Because the optimal speed of the alternating current is higher than the momentum needed to turn the wheels, the gearbox is a necessary component. On Tesla cars, the axle speed sees a reduction by about ten. What this means is that every time the motor rotates ten times, the wheel turns once. This allows for extra torque on the axle which gives additional pulling power.
Each of the motors also has an inverter. This transfers the direct current from the battery into AC. This allows the microcomputer to manipulate the rotational direction and speed of the motor. That’s why you don’t need a reverse gear. The inverter controls the forward and backward motion.
The DNR gearstick inside a Tesla doesn’t do anything but signal the inverter computer to turn forward, stay neutral or turn the motor backward.
The Tesla Model S P1000D and Tesla Model X P100D come with a Ludicrous Mode. Tesla first put this mode on the Model S and it sent the four-door sedan to 60 mph in just 2.8 seconds. That’s equivalent to what you would find in a supercar.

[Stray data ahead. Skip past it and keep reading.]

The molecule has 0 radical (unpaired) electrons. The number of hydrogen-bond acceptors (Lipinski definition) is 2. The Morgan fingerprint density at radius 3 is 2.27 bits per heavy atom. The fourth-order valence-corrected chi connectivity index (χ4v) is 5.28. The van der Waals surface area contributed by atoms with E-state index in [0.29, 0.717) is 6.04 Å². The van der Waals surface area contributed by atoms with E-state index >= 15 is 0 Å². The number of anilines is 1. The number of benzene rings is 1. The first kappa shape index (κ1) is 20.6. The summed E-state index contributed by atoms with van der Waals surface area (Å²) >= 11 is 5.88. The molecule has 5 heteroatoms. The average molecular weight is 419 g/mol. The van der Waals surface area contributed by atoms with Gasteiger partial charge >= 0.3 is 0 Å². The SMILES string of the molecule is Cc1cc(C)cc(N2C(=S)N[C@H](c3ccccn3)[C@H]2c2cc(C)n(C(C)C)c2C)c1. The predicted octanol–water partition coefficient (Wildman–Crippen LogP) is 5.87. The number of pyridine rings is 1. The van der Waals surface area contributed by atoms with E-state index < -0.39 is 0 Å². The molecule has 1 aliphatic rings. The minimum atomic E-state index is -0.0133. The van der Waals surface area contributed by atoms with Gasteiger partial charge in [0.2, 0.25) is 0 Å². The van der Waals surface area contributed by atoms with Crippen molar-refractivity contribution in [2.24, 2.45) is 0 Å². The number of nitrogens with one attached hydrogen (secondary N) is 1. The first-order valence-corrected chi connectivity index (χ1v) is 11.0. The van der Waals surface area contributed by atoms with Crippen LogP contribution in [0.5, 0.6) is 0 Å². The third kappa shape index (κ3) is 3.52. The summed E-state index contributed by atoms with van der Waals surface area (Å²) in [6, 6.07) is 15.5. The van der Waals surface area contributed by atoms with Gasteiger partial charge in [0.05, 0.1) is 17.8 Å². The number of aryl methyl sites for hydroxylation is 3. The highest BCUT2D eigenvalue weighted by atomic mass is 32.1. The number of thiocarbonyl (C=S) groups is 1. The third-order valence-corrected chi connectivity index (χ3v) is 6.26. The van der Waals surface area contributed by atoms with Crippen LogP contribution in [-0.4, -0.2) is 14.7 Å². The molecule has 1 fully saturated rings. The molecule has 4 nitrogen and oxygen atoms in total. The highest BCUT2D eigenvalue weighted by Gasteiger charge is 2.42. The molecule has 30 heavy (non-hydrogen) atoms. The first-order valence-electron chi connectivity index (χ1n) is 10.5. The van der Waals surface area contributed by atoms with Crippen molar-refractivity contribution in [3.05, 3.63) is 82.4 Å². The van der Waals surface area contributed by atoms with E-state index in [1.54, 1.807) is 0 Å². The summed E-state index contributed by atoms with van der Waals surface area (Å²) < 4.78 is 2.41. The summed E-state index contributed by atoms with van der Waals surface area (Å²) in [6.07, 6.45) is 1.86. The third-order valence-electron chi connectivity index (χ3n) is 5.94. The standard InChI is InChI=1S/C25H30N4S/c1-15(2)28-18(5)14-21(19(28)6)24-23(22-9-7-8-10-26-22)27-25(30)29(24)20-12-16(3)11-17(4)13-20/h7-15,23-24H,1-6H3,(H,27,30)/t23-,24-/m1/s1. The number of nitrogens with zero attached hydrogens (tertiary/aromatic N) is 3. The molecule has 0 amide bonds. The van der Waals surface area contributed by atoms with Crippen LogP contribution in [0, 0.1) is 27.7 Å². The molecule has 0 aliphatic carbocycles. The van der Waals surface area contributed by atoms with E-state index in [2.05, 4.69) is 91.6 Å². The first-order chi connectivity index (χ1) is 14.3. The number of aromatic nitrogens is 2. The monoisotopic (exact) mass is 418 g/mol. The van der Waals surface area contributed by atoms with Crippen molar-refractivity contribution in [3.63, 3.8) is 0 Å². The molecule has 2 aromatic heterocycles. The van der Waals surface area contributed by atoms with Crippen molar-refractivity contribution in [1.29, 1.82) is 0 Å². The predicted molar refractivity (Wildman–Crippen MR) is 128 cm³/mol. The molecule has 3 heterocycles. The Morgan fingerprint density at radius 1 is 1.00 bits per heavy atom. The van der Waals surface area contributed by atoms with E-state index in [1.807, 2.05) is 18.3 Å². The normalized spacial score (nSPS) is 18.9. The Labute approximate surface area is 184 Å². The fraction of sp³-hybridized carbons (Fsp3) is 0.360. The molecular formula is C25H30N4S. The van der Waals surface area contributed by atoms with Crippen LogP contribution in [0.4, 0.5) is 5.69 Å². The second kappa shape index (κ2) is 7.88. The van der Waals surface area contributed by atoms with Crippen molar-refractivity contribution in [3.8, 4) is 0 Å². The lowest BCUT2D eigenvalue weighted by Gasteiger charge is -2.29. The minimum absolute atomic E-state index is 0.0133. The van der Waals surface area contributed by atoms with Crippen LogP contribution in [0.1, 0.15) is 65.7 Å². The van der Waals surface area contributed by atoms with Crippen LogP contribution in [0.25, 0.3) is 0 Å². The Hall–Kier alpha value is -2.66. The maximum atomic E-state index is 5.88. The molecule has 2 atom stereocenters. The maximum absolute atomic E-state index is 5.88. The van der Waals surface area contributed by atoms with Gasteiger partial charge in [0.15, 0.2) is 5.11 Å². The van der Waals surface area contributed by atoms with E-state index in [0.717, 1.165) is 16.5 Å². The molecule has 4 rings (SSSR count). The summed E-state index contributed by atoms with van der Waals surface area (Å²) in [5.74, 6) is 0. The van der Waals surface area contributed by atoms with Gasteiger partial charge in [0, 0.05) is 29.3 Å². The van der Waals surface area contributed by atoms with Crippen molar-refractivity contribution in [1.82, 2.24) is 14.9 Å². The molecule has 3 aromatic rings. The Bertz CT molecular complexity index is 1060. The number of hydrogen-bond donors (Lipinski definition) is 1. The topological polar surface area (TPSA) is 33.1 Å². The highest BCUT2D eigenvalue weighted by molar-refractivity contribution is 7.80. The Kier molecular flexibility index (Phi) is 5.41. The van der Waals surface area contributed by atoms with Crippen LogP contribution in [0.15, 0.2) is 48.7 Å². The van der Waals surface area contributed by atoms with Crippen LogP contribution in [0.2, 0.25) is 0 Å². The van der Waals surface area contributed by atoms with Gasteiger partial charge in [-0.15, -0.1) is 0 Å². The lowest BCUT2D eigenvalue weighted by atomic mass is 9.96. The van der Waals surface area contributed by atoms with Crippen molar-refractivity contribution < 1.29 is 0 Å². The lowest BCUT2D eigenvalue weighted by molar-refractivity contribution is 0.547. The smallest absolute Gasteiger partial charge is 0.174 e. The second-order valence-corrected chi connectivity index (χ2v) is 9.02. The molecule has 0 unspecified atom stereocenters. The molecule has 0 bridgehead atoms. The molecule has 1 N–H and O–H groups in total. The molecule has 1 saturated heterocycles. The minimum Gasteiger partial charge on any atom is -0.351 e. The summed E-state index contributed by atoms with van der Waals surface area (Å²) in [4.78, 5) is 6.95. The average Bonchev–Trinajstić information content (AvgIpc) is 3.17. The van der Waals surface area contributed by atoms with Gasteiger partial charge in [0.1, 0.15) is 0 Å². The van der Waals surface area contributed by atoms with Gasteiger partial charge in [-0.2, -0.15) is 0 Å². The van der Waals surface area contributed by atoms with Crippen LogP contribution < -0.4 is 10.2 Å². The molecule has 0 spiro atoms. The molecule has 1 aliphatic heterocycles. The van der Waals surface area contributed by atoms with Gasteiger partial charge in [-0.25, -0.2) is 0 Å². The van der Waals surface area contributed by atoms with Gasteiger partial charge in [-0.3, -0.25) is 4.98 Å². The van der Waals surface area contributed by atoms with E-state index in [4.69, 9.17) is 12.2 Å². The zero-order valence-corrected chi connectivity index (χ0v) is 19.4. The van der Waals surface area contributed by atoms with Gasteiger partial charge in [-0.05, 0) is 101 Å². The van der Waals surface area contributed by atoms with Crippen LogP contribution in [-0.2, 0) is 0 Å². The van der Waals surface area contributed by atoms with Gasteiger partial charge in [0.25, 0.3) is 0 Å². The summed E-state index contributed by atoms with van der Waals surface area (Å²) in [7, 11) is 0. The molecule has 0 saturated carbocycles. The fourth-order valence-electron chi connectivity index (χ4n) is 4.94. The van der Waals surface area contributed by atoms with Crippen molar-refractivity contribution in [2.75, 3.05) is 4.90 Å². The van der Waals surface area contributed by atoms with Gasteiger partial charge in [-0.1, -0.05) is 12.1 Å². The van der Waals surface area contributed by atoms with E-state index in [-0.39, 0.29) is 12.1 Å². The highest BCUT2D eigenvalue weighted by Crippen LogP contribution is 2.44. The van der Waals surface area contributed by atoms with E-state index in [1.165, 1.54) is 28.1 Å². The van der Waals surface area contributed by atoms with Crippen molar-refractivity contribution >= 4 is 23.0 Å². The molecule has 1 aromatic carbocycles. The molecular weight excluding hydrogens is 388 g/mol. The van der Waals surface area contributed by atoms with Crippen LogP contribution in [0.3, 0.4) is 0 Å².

The acceleration boost doesn’t actually come from additional battery power. Instead, it’s simply a product of tweaking the engineering and electronics that already existed. Because the fuse could melt with too much acceleration, Tesla developed new technology. This set of electronics knows when the power is too high and cuts it, but until then, you can utilize Ludicrous Mode.
Home Charging Options
The steps to charging your Tesla at home are simple. First, you have to have the equipment installed. Tesla provides this service in many states, or customers can hire an independent electrician.
The quote for the equipment should contain the following information:
- List of hardware needed
- Circuit breaker and power level
- Electrical system upgrades, if required
- Inspection and permit
Tesla also includes their wall connector as part of the installation. If you hire an independent contractor, you’ll need to supply this connector.
The wall connector is the recommended way to charge your vehicle. It’s customizable to any home power supply and provides the fastest method of charging. The mobile connector comes with all new cars. This plugs into any standard 110 or 240-volt outlet for charging anywhere.
Tesla cars are unique in their construction, operation and materials used to create the batteries. There’s nothing quite like a Tesla vehicle on the market today, and there likely won’t be any time soon. The future of electric cars is here and Tesla continues to lead the pack.